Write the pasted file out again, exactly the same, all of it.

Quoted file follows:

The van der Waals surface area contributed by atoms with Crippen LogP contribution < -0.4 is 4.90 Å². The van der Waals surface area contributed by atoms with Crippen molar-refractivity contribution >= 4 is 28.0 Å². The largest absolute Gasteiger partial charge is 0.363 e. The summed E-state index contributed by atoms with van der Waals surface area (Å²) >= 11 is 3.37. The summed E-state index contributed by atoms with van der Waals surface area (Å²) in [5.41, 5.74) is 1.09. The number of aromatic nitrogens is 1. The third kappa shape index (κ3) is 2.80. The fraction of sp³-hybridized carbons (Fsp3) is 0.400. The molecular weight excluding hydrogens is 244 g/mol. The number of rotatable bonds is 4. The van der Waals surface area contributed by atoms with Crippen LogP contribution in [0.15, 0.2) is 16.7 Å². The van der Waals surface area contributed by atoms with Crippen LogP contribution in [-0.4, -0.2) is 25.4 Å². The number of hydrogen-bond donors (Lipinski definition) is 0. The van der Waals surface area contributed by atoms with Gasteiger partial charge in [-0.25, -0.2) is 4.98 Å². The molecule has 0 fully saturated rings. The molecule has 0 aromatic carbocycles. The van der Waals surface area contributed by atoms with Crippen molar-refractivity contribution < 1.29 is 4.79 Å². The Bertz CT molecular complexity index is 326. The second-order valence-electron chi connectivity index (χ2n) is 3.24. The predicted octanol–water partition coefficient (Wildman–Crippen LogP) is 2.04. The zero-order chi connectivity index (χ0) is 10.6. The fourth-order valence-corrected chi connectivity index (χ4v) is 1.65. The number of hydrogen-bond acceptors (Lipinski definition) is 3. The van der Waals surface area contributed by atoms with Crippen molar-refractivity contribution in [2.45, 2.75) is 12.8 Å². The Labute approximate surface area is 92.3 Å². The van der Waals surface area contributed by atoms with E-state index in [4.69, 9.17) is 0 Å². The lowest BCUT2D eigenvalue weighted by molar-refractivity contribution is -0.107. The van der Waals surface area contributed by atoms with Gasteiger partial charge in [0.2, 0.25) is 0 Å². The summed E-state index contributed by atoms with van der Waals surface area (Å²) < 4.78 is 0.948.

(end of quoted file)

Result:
The van der Waals surface area contributed by atoms with Crippen LogP contribution < -0.4 is 4.90 Å². The van der Waals surface area contributed by atoms with Crippen molar-refractivity contribution >= 4 is 28.0 Å². The largest absolute Gasteiger partial charge is 0.363 e. The summed E-state index contributed by atoms with van der Waals surface area (Å²) >= 11 is 3.37. The summed E-state index contributed by atoms with van der Waals surface area (Å²) in [5.41, 5.74) is 1.09. The number of aromatic nitrogens is 1. The third kappa shape index (κ3) is 2.80. The fraction of sp³-hybridized carbons (Fsp3) is 0.400. The molecular weight excluding hydrogens is 244 g/mol. The number of rotatable bonds is 4. The van der Waals surface area contributed by atoms with Crippen LogP contribution in [0.15, 0.2) is 16.7 Å². The van der Waals surface area contributed by atoms with Crippen LogP contribution in [-0.4, -0.2) is 25.4 Å². The number of hydrogen-bond donors (Lipinski definition) is 0. The van der Waals surface area contributed by atoms with Gasteiger partial charge in [-0.25, -0.2) is 4.98 Å². The molecule has 0 fully saturated rings. The molecule has 0 aromatic carbocycles. The van der Waals surface area contributed by atoms with Crippen molar-refractivity contribution < 1.29 is 4.79 Å². The Bertz CT molecular complexity index is 326. The second-order valence-electron chi connectivity index (χ2n) is 3.24. The predicted octanol–water partition coefficient (Wildman–Crippen LogP) is 2.04. The zero-order chi connectivity index (χ0) is 10.6. The fourth-order valence-corrected chi connectivity index (χ4v) is 1.65. The number of hydrogen-bond acceptors (Lipinski definition) is 3. The van der Waals surface area contributed by atoms with Crippen molar-refractivity contribution in [2.45, 2.75) is 12.8 Å². The Labute approximate surface area is 92.3 Å². The van der Waals surface area contributed by atoms with E-state index in [4.69, 9.17) is 0 Å². The lowest BCUT2D eigenvalue weighted by molar-refractivity contribution is -0.107. The van der Waals surface area contributed by atoms with Gasteiger partial charge in [0.2, 0.25) is 0 Å². The summed E-state index contributed by atoms with van der Waals surface area (Å²) < 4.78 is 0.948.